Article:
CogoBlog

How Cogo Labs Supports Women In Tech

Once a month, Cogo hosts a “Women’s Dinner” in order to foster an environment where all its female employees can come together to connect about work, tech, and just life in general. We’ve had many delicious dinners at popular Cambridge restaurants – along with other activities such as kayaking on the Charles River, creating floral arrangements with the founder of woman-owned business Alice’s Table, an in-office Paint Nite, and volunteering for Rosie’s Place.

Cogo women putting together donations for Rosie's Place

Putting together donations for Rosie's Place

What do we talk about? The conversations are varied, much like our individual interests and perspectives, so the topics easily flow from projects at work, to cool new fitness classes in the area, to interesting documentaries on Netflix, politics, and much, much more.

The menu from a Cogo Women's Dinner at Blue Room

The menu from a Cogo Women's Dinner at Blue Room

This time is important to us because in the predominantly male world of tech, it’s crucial for women to feel as though we have a voice, both alone and together. It’s reassuring to be able to hear how other women in the company address issues within their teams. It’s empowering to be able to hear how those same women celebrate their successes.

Learning about boutique cocktails with Booze Epoque

Learning about boutique cocktails with Booze Epoque

The women of Cogo Labs have varied roles cross-departmentally--we're account managers, data analysts, engineers, designers, team leaders, executives and more--so we aren’t all necessarily working together on a daily basis. The Women’s Dinner is a safe and fun environment for us to bond, support each other, and bounce around innovative new ideas for future projects on our teams.

Kayaking on the Charles

Kayaking on the Charles

What is the big picture here? According to a new study released by the journal Science, many children believe that brilliance and intelligence are male qualities. This stereotype alters children’s interests and in turn, limits the types of careers they would consider later in life. The study specifically addresses the societal stereotype that men are better than women in math and science, and how that stereotype actually diminishes women’s interest in those fields. It’s problematic when girls as young as five or six already believe that they are not smart enough to pursue careers in math and science. We want to work toward eliminating the idea that certain careers are gender specific in any way. We also want to celebrate each other as intelligent women, and some of that starts with us coming together on a regular basis to support and encourage each other. The monthly Cogo Women’s Dinner continues to be an effective way to create and foster a culture of female empowerment.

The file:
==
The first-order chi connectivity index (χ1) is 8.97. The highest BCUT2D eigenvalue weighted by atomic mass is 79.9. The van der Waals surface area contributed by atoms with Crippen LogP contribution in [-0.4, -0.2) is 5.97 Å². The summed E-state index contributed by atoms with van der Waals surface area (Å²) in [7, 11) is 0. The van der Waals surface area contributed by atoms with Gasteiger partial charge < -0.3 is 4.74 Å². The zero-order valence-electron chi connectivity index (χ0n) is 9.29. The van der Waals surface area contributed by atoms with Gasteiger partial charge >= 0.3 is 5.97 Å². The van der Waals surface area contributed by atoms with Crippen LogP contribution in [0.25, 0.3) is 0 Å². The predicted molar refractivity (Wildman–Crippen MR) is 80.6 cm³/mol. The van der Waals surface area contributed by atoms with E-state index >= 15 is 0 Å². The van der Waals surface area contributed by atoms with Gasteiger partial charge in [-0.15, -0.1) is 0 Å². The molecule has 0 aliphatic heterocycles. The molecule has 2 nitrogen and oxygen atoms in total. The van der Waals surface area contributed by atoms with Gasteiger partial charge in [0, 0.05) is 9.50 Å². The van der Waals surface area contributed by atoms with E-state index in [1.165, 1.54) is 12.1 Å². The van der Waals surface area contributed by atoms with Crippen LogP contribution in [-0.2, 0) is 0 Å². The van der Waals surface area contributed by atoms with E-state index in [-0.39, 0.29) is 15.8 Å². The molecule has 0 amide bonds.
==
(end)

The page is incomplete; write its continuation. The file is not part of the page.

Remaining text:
We build programs, we solve problems, we utilize complex systems, we analyze data, and we write code. We are as innovative, skillful, analytical, and technically-minded as our male counterparts. We are proud to be working in the tech space, dispelling any existing stereotypes about female success in STEM field careers. These monthly Women’s Dinners are just the beginning--we look forward to welcoming even more women into our family, and continuing to discuss future activities that will benefit our women, our office culture, and the tech community at large.

Your author crushing it on the Charles

Your author crushing it on the Charles

We're growing and always looking for smart, technical, entrepreneurial women to be part of our culture! Get in touch if you're interested.